OK.  So you don’t have your own car.  In which case I’d recommend a private transfer from your hotel on Koh Chang to the border.   It will take the same time as if you drive yourself.   And for the return trip from Phnom Penh to Koh Chang, if you don’t want to arrange a transfer in advance, it will be possible to find a local driver at the border who will take you to the mainland pier for around 2,500 Baht or so.  Although they probably wont bring you onto Koh Chang, just to the ferry pier.   The main thing I’d advise is leaving Phnom Penh early, by 7am, so as to avoid the early afternoon rush at the border when the buses and minibuses all arrive.

Koh Chang to Phnom Penh by Shared Minibus and Bus.

To keep costs down then take one of the shared minibus services to Phnom Penh ( or Sihanoukville ) You’ll find tour agents on Koh Chang selling tickets to both destinations for around 1,800 Baht in the 2022 – 2023 high season.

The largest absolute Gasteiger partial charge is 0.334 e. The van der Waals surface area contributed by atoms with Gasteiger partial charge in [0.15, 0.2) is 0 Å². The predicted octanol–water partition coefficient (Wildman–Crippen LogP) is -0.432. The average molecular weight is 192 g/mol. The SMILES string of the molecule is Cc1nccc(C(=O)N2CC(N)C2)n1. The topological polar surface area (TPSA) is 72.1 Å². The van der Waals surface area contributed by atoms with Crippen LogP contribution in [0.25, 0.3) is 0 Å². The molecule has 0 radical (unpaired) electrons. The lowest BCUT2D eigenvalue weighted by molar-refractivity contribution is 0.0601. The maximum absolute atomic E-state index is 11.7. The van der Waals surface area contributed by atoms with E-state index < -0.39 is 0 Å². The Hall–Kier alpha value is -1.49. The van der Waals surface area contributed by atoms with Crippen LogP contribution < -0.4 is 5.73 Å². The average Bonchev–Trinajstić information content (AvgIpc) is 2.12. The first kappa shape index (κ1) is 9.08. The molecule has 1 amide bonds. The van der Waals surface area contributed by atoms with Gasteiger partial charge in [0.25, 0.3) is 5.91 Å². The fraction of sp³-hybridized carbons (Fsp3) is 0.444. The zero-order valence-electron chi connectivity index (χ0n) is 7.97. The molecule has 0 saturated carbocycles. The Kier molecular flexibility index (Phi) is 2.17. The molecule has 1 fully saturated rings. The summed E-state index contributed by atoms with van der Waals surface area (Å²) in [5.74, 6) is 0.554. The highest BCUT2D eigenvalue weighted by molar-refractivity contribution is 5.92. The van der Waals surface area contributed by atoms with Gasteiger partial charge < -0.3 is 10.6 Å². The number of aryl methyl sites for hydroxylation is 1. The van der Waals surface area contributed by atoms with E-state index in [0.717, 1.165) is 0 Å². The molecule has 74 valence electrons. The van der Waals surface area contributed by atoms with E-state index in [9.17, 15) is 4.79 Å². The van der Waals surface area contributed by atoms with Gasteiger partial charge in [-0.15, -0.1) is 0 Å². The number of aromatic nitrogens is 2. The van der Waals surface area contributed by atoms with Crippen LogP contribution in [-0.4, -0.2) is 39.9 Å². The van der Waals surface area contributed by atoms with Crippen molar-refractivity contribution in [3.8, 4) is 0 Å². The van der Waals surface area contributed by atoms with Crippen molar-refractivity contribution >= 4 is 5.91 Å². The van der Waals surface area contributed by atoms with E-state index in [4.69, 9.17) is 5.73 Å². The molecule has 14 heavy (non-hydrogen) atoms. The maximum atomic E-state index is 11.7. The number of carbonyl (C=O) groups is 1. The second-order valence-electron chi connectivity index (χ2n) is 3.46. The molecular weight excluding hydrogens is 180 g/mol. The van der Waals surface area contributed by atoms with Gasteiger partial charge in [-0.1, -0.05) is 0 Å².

You’ll be picked up from your hotel around 7am and will change minibuses at the border.  There is some hanging around involved as you’ll get to the border around mid-day but will have to wait around until 2pm or later for the bus to Phnom Penh.  They’ll also be a couple of stops on the way and so you won’t be in Phnom Penh before 7pm at the earliest.

It is possible to channel the pioneering spirit of a true adventurer and do it yourself.  In which case the trip will involve taking a pick up truck taxi from your hotel on Koh Chang to the pier.  You need to make sure you are on a boat to the mainland by 7.30am.  The taxi will be 50 – 100 Baht per person. The ferry to the mainland is 80 Baht.  

Next, take another songtaew (pickup truck taxi) from the mainland pier to Trat bus station.  This will be 60 Baht or so. At the bus station you’ll see the stand, with sings in English, for minibuses to the border. These leave every hour or more frequently if busy.  Ticket price is 140 Baht.